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Broad resolutions, such as 'lose weight', 'eat more healthily' or 'get fitter' are difficult to stick to, says psychotherapist Sally Brown.
"A better strategy is to make small changes that you can stick to daily. It's important to be specific. Rather than resolving to be 'slimmer by summer', decide specifically what you're going to change. Is it when you eat, your snacking habits, how you plan and shop for food, or how much you move? Then think of an easy, small change you could realistically stick to, such as 'never eating after 8pm' or 'not eating biscuits at work'."
What's more, adds Sally, "The human brain hates to feel deprived, so reframe your change as a positive choice: 'I get more pleasure if I save my sweet tooth for a treat I really enjoy', or 'I sleep better when I've digested my food', for example. You won't see results straight away, so it's important to also focus on other wellbeing benefits. Then, when that small change becomes a habit, add a new change."
Although studies are starting to favour morning workouts for weight loss, stamina and productivity, and many people like to complete a workout in the morning to 'get it done' before the rest of the day takes over, this may not be the best route to success, says Nicola.
"If you are more of a night owl than an early bird, setting yourself a target of getting up before work could be setting yourself up to fail. The optimal time to exercise simply needs to be the time of the day you're most likely get it done," she says.
If you're not an early bird, don't try to force yourself to get up to exercise. Find a time of day that suits you, and you're more likely to stick to your fitness plan.
We all have days when we just don't have the time to go for a run, or we seriously can't be bothered to hit the gym. And that's OK, says Nicola. "If you don't have time to do a 'proper workout', try staying active by doing some extra walking where possible."
"It's important to view calories coming in to your body (food/drink consumed) versus calories burnt (activity levels) as an energy seesaw. If you consume more than you burn, you'll likely put on weight; if you consume less than you burn you'll lose it. But the odd treat with a steady seesaw is absolutely fine," advises Nicola.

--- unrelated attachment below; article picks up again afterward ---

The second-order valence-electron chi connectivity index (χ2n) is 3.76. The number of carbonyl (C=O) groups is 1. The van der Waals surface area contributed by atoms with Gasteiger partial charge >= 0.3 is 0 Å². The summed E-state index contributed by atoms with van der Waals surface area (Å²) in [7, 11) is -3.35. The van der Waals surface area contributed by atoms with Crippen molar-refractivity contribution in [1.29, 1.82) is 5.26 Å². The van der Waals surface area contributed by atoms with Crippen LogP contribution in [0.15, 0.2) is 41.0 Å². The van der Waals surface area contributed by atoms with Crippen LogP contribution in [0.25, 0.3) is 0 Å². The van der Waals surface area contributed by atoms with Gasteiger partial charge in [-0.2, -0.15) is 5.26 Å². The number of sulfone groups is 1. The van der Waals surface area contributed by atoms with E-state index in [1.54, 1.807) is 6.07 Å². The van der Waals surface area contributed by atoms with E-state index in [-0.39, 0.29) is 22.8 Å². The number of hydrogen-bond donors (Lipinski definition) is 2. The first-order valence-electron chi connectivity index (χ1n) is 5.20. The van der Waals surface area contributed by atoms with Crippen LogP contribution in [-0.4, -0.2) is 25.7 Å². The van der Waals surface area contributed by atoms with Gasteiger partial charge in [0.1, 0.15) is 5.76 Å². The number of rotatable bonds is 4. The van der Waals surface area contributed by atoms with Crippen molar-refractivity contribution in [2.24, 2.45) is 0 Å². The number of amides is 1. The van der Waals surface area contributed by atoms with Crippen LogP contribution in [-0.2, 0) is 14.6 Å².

Not only is taking part in social activity good for general health and wellbeing, but it can also provide some healthy motivation. Where possible within COVID restrictions, exercising with others can help you achieve your goals.
"Training regularly is the hardest part of getting or keeping fit, but working out with a buddy or going to a class is a great way of keeping to a regular plan," explains Nicola.
Ongoing research is unanimous when it comes to the effects listening to music has on physical activity. Not only does it help to distract athletes from discomfort during a tougher class, but it's also thought to increase performance by up to 15 per cent.
Contrary to popular belief, it's ourselves, and not our bodies, who are holding us back the most. "It's very easy to set unrealistic goals when it comes to exercise – and often we're just setting ourselves up to fail! Just doing something regularly – and well – will provide the best results", says Nicola.
Making sure you give your body time to rest is just as important as keeping fit, warns Nicola.
"After a full-body workout, I'll rest the next day to give my body a chance to repair itself. But I remain active. This process is known as 'active rest' and looks like a brisk walk, maybe a Pilates class or some stretching done at home."
Choosing activities you enjoy is key to a successful workout routine. Make the health benefits a secondary factor in the decision to continue with a class or exercise, otherwise you'll resent every part of the process.
Nothing beats a healthy, balanced diet to provide all the nutrients we need. But when this isn't possible, supplements can help. This article isn't intended to replace medical advice. Please consult your healthcare professional before trying supplements or herbal medicines.